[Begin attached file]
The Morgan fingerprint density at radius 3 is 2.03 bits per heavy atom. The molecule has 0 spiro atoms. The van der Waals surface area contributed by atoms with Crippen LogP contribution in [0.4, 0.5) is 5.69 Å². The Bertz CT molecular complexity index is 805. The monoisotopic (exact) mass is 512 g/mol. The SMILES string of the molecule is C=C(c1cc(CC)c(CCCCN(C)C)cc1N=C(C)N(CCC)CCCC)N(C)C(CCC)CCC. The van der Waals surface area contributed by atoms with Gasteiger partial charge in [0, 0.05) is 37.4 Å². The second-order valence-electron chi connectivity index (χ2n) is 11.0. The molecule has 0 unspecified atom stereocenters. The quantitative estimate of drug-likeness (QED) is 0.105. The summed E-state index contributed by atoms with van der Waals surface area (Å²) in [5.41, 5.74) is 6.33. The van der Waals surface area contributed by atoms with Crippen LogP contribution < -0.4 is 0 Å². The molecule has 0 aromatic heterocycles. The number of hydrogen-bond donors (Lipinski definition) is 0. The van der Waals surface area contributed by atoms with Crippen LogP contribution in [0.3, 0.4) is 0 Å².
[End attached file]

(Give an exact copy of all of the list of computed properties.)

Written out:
The Morgan fingerprint density at radius 3 is 2.03 bits per heavy atom. The molecule has 0 spiro atoms. The van der Waals surface area contributed by atoms with Crippen LogP contribution in [0.4, 0.5) is 5.69 Å². The Bertz CT molecular complexity index is 805. The monoisotopic (exact) mass is 512 g/mol. The SMILES string of the molecule is C=C(c1cc(CC)c(CCCCN(C)C)cc1N=C(C)N(CCC)CCCC)N(C)C(CCC)CCC. The van der Waals surface area contributed by atoms with Gasteiger partial charge in [0, 0.05) is 37.4 Å². The second-order valence-electron chi connectivity index (χ2n) is 11.0. The molecule has 0 unspecified atom stereocenters. The quantitative estimate of drug-likeness (QED) is 0.105. The summed E-state index contributed by atoms with van der Waals surface area (Å²) in [5.41, 5.74) is 6.33. The van der Waals surface area contributed by atoms with Crippen LogP contribution < -0.4 is 0 Å². The molecule has 0 aromatic heterocycles. The number of hydrogen-bond donors (Lipinski definition) is 0. The van der Waals surface area contributed by atoms with Crippen LogP contribution in [0.3, 0.4) is 0 Å².